If you would like to gain a practical understanding of the legal system while in Law School, a judicial externship will give you a front row seat.
As a student in this program, you’ll have the opportunity to work with a federal or state court judge—often researching and drafting orders or opinions. Most externs will also have the opportunity to observe court proceedings.
Externs receive two or three course credits graded pass/fail, upon satisfaction of externship requirements, which include:
- 100 hours of unpaid work (for two credits) or 150 hours of unpaid work (for three credits)
- Two individual meetings with the supervising professor
- Two short essay assignments
- Three short class meetings
Federal court externship
Students serve as law clerk interns in the chambers of one of the federal judges or magistrates in the U.S. District Court for the Southern District of Indiana (Indianapolis). These externships generally require a great deal of research and writing with a limited opportunity to observe court proceedings.
Federal court externs may not be employed at a law firm during the period of their externship.
Students placed in federal court must undergo a background check. Please review the following documents for further information:
- Placement Protocol
- Character and Fitness Guidelines
- Background Check Release
- Eligibility Documents
- Computer Security
- Social Networking Policy
State Appellate or Supreme Court Externship
Externs generally work on draft opinions under the direction of the judge and judicial clerks. Most of the court’s caseload is criminal, although students sometimes work on civil cases as well.
Indiana Supreme Court Externship
Externs primarily work on transfer memos, which require summarizing and analyzing briefs and lower court opinions in making recommendations regarding discretionary review by the Indiana Supreme Court. Students interested in externships with the Indiana Supreme Court may be required to submit application materials directly to the justice(s) by the deadlines noted here.
Chief Justice Rush Externship: Externs can expect to work on all matters assigned to Chief Justice Rush’s law clerks---including writing memoranda discussing civil and criminal transfer petitions, writing oral argument memoranda, drafting merits opinions, and cite-checking draft opinions. Externs may also have the opportunity to moot arguments before Chief Justice Rush in preparation for oral argument. On all matters, Externs will receive constructive feedback and input on work product, and can expect to work in a collaborative environment alongside Chief Justice Rush’s clerks and administrative staff.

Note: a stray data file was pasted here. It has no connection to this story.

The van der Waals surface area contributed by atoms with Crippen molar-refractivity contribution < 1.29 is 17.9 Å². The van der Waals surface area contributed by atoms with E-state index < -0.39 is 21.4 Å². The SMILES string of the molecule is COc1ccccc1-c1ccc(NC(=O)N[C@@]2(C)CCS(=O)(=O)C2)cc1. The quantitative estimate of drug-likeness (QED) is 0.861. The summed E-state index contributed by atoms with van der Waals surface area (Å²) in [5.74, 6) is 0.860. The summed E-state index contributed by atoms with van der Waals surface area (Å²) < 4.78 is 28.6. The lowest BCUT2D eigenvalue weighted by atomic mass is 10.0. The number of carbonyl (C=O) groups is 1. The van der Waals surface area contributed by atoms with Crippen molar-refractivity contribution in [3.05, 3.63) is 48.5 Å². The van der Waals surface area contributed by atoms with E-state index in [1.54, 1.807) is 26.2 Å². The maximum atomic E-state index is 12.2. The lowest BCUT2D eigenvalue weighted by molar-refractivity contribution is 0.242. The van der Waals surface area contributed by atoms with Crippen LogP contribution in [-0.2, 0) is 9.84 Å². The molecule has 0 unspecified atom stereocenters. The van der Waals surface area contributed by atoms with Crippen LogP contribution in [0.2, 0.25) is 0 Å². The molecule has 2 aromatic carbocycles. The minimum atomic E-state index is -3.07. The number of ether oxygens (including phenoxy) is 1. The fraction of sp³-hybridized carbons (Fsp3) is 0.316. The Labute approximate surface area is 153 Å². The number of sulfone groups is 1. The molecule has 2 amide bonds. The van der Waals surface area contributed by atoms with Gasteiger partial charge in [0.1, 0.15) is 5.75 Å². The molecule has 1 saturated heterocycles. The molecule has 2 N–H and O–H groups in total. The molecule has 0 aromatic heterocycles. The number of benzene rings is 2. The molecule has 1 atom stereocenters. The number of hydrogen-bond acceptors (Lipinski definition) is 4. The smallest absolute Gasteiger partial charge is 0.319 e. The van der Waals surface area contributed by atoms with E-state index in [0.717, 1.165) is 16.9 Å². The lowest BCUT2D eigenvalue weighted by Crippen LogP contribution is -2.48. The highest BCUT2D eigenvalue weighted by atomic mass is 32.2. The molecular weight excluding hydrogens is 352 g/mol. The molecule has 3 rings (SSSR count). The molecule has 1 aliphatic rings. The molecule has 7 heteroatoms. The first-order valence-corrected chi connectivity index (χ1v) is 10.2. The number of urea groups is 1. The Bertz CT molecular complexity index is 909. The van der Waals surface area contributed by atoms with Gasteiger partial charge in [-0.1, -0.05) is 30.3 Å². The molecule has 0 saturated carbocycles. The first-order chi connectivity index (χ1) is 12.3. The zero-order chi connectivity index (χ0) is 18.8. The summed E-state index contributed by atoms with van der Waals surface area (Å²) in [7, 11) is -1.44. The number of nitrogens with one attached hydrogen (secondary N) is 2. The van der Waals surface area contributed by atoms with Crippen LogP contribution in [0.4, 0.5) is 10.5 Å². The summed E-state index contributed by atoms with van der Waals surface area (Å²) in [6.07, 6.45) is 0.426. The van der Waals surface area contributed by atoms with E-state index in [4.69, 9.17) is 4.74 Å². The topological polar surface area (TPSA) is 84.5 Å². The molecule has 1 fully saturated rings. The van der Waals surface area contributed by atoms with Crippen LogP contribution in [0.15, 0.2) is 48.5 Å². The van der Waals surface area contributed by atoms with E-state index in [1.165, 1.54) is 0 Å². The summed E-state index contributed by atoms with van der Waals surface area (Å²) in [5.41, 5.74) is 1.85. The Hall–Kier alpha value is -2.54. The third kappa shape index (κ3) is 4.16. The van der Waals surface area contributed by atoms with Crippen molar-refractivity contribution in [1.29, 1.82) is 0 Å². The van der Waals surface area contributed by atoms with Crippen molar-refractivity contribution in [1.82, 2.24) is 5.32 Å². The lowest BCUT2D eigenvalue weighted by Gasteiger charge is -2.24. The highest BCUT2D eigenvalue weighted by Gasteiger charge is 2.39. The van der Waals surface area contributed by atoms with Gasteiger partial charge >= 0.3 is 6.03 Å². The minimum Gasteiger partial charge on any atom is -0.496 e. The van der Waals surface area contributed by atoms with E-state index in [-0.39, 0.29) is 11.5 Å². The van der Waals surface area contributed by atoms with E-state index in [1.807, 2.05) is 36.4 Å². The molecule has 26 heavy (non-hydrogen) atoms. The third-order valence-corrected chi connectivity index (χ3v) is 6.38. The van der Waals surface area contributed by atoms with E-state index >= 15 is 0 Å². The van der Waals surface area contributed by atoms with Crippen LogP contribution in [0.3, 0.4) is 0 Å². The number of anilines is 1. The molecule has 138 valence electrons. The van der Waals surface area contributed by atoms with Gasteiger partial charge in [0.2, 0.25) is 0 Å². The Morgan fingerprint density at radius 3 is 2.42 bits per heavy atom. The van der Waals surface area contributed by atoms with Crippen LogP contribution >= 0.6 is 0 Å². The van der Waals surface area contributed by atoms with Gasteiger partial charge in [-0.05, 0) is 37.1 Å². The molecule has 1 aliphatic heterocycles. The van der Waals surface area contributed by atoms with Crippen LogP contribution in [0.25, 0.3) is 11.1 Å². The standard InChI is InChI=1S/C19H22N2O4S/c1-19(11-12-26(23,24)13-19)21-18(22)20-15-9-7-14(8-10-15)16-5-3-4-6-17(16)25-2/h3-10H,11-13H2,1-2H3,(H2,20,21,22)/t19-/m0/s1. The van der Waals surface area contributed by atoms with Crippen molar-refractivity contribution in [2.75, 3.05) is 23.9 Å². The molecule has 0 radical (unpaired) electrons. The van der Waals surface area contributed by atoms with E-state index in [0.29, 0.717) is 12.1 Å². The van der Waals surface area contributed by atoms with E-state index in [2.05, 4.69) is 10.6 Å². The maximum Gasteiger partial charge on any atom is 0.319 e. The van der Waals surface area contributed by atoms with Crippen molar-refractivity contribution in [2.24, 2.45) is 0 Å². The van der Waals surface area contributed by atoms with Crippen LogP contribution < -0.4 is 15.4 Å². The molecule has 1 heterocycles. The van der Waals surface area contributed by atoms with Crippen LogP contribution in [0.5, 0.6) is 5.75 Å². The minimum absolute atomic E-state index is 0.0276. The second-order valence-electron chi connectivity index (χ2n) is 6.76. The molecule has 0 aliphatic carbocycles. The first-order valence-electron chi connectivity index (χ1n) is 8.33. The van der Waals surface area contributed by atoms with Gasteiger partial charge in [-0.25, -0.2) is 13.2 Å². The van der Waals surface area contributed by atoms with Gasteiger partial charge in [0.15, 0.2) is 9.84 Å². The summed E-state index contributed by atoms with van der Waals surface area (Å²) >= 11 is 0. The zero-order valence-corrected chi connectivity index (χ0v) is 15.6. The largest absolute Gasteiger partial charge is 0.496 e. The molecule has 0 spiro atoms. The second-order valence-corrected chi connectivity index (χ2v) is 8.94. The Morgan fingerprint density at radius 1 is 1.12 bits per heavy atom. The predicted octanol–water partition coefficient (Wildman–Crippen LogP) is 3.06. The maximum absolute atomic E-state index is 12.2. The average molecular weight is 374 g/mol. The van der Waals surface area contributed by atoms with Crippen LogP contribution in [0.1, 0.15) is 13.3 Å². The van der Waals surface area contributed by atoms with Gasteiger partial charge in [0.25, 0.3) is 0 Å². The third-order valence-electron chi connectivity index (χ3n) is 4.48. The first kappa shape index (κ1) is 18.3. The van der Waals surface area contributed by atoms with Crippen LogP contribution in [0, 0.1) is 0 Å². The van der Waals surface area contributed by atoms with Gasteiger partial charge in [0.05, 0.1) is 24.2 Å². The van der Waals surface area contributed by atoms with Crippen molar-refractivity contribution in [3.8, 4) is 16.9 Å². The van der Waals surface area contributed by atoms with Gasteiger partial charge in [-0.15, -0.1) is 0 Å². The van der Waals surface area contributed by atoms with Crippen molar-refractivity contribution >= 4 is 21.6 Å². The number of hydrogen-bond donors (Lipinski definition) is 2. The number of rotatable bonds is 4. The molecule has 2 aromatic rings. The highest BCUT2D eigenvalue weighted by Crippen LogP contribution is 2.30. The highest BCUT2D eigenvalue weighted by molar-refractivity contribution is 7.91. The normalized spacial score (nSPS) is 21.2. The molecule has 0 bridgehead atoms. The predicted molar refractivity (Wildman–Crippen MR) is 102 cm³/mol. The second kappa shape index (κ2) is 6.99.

Externs for Justice David often work on transfer memos in both civil and criminal cases. Externs for Justice Massa generally work on transfer memos in civil cases.
STATE TRIAL Court Externship
Externships are available in the Marion Superior Court or with judges in other counties. These externships offer the greatest opportunity to observe court proceedings and usually include a great deal of interaction with the judge. Students are generally assigned to two judges (one in the criminal division and one in the civil division) or may limit their placement to one court.
Other Judicial Externship programs
The Court Externship program at McKinney has also arranged externships with many other federal and state judges within and outside Indiana.
Finding the Best Fit:
Several factors should be considered in deciding which placement is best for you.
- What areas of law interest you? Consider the types of cases each court hears. For example, family law cases will be heard in state civil court. Intellectual property cases generally land in federal court.
- Are you looking for intensive research and writing or an opportunity to observe court proceedings? State trial court generally offers the most opportunities to observe proceedings. Most other placements include significant research and writing.
- Where do you plan to practice after you graduate? Externships are available not only in Indianapolis but in other counties and even other states. Externs have a wonderful opportunity to learn more the court where they will likely practice.
- Not sure what you want to do? A placement in a state trial court that hears both civil and criminal cases offers the broadest opportunity to see different cases and types of proceedings.
Before registering for a fall or spring judicial externship, you must complete the law school's Judicial Externship Application. Summer externships generally require direct applications to the judge(s). For more information, contact Professor Joel Schumm at email@example.com or 317-278-4733.